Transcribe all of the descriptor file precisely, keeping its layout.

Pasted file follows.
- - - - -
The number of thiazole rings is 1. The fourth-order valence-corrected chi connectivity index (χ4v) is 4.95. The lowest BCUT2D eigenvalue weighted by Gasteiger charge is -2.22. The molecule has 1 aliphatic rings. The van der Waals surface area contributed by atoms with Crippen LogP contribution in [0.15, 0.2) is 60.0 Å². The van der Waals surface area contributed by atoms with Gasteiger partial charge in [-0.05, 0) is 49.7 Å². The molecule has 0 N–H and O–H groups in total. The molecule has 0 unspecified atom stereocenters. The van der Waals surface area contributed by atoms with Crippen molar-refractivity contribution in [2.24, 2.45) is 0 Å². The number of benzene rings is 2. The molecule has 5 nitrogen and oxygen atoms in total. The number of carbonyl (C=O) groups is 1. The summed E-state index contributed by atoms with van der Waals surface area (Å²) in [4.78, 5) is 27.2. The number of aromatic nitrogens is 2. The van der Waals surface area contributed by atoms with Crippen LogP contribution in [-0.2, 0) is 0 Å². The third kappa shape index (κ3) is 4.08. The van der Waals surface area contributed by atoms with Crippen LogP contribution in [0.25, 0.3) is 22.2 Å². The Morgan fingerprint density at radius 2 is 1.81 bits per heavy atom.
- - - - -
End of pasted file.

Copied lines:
The number of thiazole rings is 1. The fourth-order valence-corrected chi connectivity index (χ4v) is 4.95. The lowest BCUT2D eigenvalue weighted by Gasteiger charge is -2.22. The molecule has 1 aliphatic rings. The van der Waals surface area contributed by atoms with Crippen LogP contribution in [0.15, 0.2) is 60.0 Å². The van der Waals surface area contributed by atoms with Gasteiger partial charge in [-0.05, 0) is 49.7 Å². The molecule has 0 N–H and O–H groups in total. The molecule has 0 unspecified atom stereocenters. The van der Waals surface area contributed by atoms with Crippen molar-refractivity contribution in [2.24, 2.45) is 0 Å². The number of benzene rings is 2. The molecule has 5 nitrogen and oxygen atoms in total. The number of carbonyl (C=O) groups is 1. The summed E-state index contributed by atoms with van der Waals surface area (Å²) in [4.78, 5) is 27.2. The number of aromatic nitrogens is 2. The van der Waals surface area contributed by atoms with Crippen LogP contribution in [-0.2, 0) is 0 Å². The third kappa shape index (κ3) is 4.08. The van der Waals surface area contributed by atoms with Crippen LogP contribution in [0.25, 0.3) is 22.2 Å². The Morgan fingerprint density at radius 2 is 1.81 bits per heavy atom.